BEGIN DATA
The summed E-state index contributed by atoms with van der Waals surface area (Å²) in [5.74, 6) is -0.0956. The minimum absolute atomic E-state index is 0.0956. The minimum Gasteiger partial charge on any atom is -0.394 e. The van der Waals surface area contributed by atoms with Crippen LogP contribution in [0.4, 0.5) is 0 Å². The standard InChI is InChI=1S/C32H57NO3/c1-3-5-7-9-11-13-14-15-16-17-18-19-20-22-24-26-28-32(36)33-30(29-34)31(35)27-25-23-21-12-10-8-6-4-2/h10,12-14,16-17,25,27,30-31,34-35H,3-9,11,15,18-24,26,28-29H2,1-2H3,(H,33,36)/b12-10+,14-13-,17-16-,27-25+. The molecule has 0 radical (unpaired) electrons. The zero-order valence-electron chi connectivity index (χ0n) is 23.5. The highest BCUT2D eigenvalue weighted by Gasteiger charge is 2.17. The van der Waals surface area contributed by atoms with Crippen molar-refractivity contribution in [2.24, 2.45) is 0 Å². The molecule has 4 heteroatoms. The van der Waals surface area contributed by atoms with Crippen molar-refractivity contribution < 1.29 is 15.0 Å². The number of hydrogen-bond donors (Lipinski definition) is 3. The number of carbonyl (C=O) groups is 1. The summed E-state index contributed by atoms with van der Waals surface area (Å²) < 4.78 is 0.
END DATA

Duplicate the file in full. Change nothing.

The summed E-state index contributed by atoms with van der Waals surface area (Å²) in [5.74, 6) is -0.0956. The minimum absolute atomic E-state index is 0.0956. The minimum Gasteiger partial charge on any atom is -0.394 e. The van der Waals surface area contributed by atoms with Crippen LogP contribution in [0.4, 0.5) is 0 Å². The standard InChI is InChI=1S/C32H57NO3/c1-3-5-7-9-11-13-14-15-16-17-18-19-20-22-24-26-28-32(36)33-30(29-34)31(35)27-25-23-21-12-10-8-6-4-2/h10,12-14,16-17,25,27,30-31,34-35H,3-9,11,15,18-24,26,28-29H2,1-2H3,(H,33,36)/b12-10+,14-13-,17-16-,27-25+. The molecule has 0 radical (unpaired) electrons. The zero-order valence-electron chi connectivity index (χ0n) is 23.5. The highest BCUT2D eigenvalue weighted by Gasteiger charge is 2.17. The van der Waals surface area contributed by atoms with Crippen molar-refractivity contribution in [2.24, 2.45) is 0 Å². The molecule has 4 heteroatoms. The van der Waals surface area contributed by atoms with Crippen molar-refractivity contribution < 1.29 is 15.0 Å². The number of hydrogen-bond donors (Lipinski definition) is 3. The number of carbonyl (C=O) groups is 1. The summed E-state index contributed by atoms with van der Waals surface area (Å²) < 4.78 is 0.